Weber described Rios as someone who would “eat, sleep, breathe” police work.

“We’d go over to his house and he’d have law enforcement paraphernalia all over,” Weber said. “He dedicated everything in his life to that.”

King said Rios stood out for his sense of humor and desire to help people, especially kids.

“He would make it a point that, ‘I’m a cop, and we’re friendly. You should do this when you get older,’” King said.

King said Rios never lost his temper or seemed to have a bad word to say about anyone. But he and Weber both acknowledge that Rios made mistakes as a police officer, although neither would offer details.

“His mistakes are his mistakes, mine are mine,” King said. “Nothing major, just job-related. Nothing between anybody else, just him and the chief.”

Weber said Rios made the kind of mistakes that are common among young officers. “I wouldn’t consider it in any way, shape or form an action that would cause any problems further in his career,” he said.

After leaving Waynesville, Rios was hired by the Boone County Sheriff’s Department in June 1999. He resigned justa month later, however, while still in training to become a corrections officer, Sheriff Ted Boehm said. Later that summer, Rios worked as a security officer for Target at the Columbia Mall, then was hired by the city in October 1999 as an airport safety officer. He was promoted to police officer by the city on Nov. 26, 2001.

Columbia Police Chief Randy Boehm said there were no complaints filed against Rios during his time with the force, nor was he disciplined for any reason. “He performed his job very well,” Boehm said.

Rios married Elizabeth Sullivan on May 18, 2002.

“He was a proud husband,” said Maddox, the former Dixon dispatcher. “Before he was married, that’s all he spoke about, how he was going to be a family man, he was going to be the good husband, and he had the potential to do so. He was like everyone’s brother.”

“He’s always wanted a family, to be the cop coming home to his wife,” King said.

Rios was involved with several professional and community groups in Columbia. He served as administrator of the Columbia Police Foundation, a nonprofit organization established to raise money for the police department. Rios was also a member of the Substance Abuse Advisory Commission.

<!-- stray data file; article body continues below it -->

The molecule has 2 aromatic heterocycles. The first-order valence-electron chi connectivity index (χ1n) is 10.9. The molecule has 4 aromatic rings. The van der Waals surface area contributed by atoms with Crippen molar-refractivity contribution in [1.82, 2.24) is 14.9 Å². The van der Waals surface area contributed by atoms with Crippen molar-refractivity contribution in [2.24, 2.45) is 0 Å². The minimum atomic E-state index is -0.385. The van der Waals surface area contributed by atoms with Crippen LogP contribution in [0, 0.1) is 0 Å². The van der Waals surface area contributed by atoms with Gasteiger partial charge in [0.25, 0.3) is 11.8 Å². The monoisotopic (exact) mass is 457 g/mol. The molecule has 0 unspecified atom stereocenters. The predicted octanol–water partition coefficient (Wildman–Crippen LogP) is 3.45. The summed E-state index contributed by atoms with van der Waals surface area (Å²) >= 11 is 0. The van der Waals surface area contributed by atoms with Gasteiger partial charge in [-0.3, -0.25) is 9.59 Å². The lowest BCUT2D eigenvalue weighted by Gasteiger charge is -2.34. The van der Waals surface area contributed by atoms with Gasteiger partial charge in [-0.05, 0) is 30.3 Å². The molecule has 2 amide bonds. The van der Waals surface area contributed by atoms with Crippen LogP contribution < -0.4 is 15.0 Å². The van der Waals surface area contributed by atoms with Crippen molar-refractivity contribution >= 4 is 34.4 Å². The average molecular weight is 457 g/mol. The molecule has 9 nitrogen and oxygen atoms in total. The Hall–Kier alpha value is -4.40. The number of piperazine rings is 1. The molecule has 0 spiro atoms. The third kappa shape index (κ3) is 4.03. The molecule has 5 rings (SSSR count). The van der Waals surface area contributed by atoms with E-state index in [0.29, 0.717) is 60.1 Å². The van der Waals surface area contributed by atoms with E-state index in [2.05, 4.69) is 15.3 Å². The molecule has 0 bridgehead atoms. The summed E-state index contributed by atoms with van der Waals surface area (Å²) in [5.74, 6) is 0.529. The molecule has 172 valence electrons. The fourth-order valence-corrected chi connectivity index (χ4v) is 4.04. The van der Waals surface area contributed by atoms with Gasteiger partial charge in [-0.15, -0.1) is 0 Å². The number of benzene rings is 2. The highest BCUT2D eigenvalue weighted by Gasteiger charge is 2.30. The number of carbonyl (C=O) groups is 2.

He participated in the Partners in Education program, visiting a West Boulevard Elementary kindergarten class on a weekly basis. According to a Columbia College spokesman, Rios is a part-time senior enrolled in one online course.

Rios met Valencia on April 18 when he issued him a ticket at an East Campus party. Soon after, according to friends of Valencia’s, Rios began coming to Valencia’s apartment after his shift ended at 3 a.m.

According to an affidavit submitted by Detective Jeff Nichols, an acquaintance of Valencia’s told investigators that Valencia threatened to tell Chief Boehm about his relationship with Rios. Weber said that a police officer who was gay would probably want to hide it. Rios’ behavior — his relationship with Valencia and his two suicide attempts — has hurt the larger law enforcement community, which is often held to a higher standard by the public, Roberts said.

“Police are supposed to set an example — that’s why they are police. They’re a notch above the rest of the community, and they’re to be respected,” Roberts said. “When someone destroys the respect, it affects all police officers everywhere.”

—Missourian reporter Sarah Larimer contributed to this report